History of the Union Bluff
The area around the Hotel was once part of Cape Neddick, however the explosion of tourism after 1865 created the community now known as York Beach. During the years following the Civil War, prosperity reigned and improved transportation changed people's vacation habits. People flocked to York Beach by stagecoach, horse drawn carriage and eventually by steam train and electric trolley. Many Hotels and guest houses were open and guests arrived for a months' stay in the summer. The Union Bluffs was lined with hotels and cottages. Tourists came to "take in the sea air" and "go bathing every day."
In the early 1900's the Union Bluff House, was renamed The Wahnita and offered a "4 Days" stay including round trip travel from Portland, hotel accommodations and shore dinners for $18.00. There were band concerts in the park and the boardwalk along Short Sands was a popular place among overdressed ladies who did not want to get sand in their shoes.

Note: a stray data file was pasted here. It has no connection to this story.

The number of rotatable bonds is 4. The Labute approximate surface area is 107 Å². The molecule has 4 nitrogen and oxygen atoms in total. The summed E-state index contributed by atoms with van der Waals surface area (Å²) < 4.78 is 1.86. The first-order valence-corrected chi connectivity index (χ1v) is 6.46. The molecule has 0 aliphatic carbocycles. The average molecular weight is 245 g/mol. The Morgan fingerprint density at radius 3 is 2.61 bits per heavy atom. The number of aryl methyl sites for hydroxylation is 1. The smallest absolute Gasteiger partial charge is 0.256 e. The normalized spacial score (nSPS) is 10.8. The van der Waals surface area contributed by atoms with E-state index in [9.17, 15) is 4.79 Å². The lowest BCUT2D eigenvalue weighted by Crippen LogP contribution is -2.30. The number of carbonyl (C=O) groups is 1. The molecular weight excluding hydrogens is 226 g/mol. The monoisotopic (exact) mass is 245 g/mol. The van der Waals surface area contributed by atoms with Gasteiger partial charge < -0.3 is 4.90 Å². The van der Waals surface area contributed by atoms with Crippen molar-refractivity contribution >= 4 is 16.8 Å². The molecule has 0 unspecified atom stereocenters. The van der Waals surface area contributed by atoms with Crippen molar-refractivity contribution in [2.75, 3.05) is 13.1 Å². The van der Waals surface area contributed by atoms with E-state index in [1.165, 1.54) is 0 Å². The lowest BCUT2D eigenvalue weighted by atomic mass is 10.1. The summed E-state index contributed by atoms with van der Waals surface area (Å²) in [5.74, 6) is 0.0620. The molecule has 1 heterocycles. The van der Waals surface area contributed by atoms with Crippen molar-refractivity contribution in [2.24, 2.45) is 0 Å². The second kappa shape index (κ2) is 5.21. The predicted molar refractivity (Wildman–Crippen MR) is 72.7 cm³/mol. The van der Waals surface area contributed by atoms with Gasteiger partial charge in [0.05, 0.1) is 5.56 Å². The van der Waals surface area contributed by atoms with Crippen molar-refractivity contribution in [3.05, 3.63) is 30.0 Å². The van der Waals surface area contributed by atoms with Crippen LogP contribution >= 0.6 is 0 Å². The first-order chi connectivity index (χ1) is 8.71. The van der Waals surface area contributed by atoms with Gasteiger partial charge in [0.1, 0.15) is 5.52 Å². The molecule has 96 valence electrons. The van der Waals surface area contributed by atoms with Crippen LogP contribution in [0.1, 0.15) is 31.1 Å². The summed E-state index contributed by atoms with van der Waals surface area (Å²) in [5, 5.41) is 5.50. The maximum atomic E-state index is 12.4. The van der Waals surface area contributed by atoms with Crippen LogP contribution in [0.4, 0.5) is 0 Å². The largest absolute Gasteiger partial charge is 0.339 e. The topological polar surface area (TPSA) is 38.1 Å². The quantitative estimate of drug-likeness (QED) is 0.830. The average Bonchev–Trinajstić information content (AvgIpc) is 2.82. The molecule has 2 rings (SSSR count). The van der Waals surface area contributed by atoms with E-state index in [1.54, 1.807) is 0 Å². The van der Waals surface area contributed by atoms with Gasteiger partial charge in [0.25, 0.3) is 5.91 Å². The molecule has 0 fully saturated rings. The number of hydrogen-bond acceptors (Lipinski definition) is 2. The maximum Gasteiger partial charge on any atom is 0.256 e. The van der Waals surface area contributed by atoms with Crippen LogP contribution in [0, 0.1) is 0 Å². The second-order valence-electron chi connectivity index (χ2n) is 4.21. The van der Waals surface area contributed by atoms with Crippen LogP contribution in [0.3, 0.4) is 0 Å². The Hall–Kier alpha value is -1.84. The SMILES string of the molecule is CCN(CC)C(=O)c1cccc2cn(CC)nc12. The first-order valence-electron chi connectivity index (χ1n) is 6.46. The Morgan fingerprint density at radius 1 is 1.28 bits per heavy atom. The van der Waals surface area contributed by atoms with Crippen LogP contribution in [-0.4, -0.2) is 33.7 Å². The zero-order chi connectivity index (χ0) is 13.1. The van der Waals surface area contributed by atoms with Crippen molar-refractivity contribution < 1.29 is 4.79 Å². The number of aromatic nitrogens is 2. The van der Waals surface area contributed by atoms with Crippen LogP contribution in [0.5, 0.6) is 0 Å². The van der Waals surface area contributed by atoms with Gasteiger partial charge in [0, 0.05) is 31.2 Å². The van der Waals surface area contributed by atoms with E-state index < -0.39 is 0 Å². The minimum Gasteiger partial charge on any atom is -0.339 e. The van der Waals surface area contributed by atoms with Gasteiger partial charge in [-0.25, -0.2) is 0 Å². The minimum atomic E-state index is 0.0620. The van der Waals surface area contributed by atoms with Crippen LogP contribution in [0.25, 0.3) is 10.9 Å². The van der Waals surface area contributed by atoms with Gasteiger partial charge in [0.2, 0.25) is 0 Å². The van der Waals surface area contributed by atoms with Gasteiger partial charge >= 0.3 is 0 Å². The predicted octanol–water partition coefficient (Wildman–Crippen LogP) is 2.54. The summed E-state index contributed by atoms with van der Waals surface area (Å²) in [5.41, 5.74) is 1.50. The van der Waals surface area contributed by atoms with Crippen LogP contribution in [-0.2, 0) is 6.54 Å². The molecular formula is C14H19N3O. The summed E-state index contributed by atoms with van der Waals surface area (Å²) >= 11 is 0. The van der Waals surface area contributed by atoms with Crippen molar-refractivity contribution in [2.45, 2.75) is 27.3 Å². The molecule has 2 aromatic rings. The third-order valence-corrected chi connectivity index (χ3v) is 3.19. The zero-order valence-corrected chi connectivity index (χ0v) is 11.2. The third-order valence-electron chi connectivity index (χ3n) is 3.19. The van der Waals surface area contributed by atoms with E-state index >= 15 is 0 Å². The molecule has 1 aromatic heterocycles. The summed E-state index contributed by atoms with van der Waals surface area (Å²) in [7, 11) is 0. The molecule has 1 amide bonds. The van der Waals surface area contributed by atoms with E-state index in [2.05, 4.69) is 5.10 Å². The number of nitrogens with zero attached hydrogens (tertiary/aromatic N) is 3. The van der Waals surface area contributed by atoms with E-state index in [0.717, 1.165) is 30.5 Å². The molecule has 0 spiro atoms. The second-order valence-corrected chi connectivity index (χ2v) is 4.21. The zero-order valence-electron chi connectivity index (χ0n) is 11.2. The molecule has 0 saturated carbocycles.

The Union Bluff has changed names with different owners over the years:
- The Wahnita c. 1900's
- The York Plaza Hotel c.1930
- Union Bluff Hotel c.1976
It was sometimes also referred to as The Driftwood by locals because of its popular lounge of that name. The Hotel has basically remained the same over the years with only a change in appearance in the early 1900's when a second tower was added to the end of the Hotel closest to the Fairmont Hotel and the central peaked dormer was replaced with a square tower.
The original Union Bluff Hotel was one of the last old wooden buildings in York Beach. In February 1987 the original building was destroyed by fire. It was rebuilt to resemble the original building that has occupied this site since the 1800's. The "new" Union Bluff Hotel opened in June 1989.